'Such inquiry shall be made, as nearly as may be practicable, in the manner hereinafter prescribed for conducting trials and recording evidence in summons cases.'

A proceeding under Section 117 initiated under Section 107 is certainly an inquiry and I am far from equating it with a trial. What I do maintain, however, is that the law has laid down a procedure for such inquiries and it clearly says that the procedure for making such an inquiry should 'as nearly as may be practicable' be the same as for conducting trials (and recording evidence) in summons cases. The phrase 'conducting trials' is a very comprehensive one and it does not appear to me that these words in the cases which are relied on for the contrary view have been given the importance which they deserve. The examination of an accused in a summons case is part of a trial and it clearly seems to me, therefore, that the Code of. Procedure does contemplate that the person arraigned under Section 107 should also be examined before a final order is passed against him.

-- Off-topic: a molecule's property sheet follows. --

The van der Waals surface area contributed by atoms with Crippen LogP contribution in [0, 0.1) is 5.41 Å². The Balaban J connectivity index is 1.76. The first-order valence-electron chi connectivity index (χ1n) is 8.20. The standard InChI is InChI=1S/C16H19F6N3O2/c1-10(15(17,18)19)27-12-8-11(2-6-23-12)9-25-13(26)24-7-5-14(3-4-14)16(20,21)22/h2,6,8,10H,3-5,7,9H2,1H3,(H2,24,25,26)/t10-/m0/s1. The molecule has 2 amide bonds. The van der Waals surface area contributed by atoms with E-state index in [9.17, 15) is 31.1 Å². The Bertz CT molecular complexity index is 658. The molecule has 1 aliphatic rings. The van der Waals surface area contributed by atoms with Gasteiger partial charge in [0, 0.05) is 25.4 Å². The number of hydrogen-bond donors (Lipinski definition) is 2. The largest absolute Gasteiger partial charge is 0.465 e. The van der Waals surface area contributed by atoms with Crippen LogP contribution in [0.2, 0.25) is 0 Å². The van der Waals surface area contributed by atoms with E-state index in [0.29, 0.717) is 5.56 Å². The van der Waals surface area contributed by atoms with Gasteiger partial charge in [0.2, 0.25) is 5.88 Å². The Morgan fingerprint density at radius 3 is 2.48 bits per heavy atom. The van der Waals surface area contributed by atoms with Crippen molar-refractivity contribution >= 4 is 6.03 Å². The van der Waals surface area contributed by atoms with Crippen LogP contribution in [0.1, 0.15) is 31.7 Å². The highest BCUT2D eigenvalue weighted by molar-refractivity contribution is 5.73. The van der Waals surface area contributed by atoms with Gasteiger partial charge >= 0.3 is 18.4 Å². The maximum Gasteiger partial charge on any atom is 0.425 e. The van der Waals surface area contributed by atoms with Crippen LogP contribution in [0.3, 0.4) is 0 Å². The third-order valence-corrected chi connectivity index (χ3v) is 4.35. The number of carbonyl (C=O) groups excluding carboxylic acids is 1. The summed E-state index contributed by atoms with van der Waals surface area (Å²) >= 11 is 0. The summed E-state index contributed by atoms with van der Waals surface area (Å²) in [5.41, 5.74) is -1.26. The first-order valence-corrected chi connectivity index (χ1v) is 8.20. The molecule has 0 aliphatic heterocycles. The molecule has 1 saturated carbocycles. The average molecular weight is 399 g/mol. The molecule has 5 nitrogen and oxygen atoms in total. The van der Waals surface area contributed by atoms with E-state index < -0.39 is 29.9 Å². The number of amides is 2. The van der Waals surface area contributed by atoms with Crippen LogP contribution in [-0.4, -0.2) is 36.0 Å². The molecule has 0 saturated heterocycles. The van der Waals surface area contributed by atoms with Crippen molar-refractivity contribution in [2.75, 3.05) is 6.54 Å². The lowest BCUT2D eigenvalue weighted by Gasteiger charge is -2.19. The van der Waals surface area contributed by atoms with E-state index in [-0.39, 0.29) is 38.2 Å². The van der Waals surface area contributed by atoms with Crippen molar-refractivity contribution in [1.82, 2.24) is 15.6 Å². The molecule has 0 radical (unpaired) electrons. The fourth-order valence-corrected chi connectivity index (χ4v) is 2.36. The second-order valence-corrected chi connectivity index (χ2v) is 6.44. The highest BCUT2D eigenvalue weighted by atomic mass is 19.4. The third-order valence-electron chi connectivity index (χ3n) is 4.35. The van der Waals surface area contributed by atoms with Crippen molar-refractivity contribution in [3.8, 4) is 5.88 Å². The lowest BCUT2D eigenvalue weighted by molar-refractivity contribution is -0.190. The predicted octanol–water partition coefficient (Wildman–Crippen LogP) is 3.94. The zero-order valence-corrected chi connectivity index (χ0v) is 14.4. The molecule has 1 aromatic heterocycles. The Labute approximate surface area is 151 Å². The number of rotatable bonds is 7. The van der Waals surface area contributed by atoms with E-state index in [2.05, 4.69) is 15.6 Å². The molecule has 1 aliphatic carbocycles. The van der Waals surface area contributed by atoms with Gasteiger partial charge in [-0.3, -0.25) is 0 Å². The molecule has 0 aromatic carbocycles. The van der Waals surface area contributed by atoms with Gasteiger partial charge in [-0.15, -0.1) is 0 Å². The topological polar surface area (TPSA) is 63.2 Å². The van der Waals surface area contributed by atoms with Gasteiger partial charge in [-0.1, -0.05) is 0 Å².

I am fully aware that Sub-section (2) of Section 117 uses the phrase 'as nearly as may be practicable' while laying down that the procedure in the case of such an inquiry would be the procedure for conducting trials in summons cases. But nothing has been shown to me, nor do I know of any valid consideration, why it should be held to be otherwise than practicable that the person sought to be proceeded against cannot or need not be examined in the course of such an inquiry. With all respect, therefore, I am extremely doubtful of the validity of the view that Section 342 is not attracted in such cases. To my mind, it is not attracted by virtue of anything contained in the section itself but it is attracted because of the provision contained in Sub-section (2) of Section 117, and in this view of the case it is not at all to the point to say that the person sought to be proceeded against in a proceeding under Section 107, Cri. P. C, is not an accused. I hold accordingly.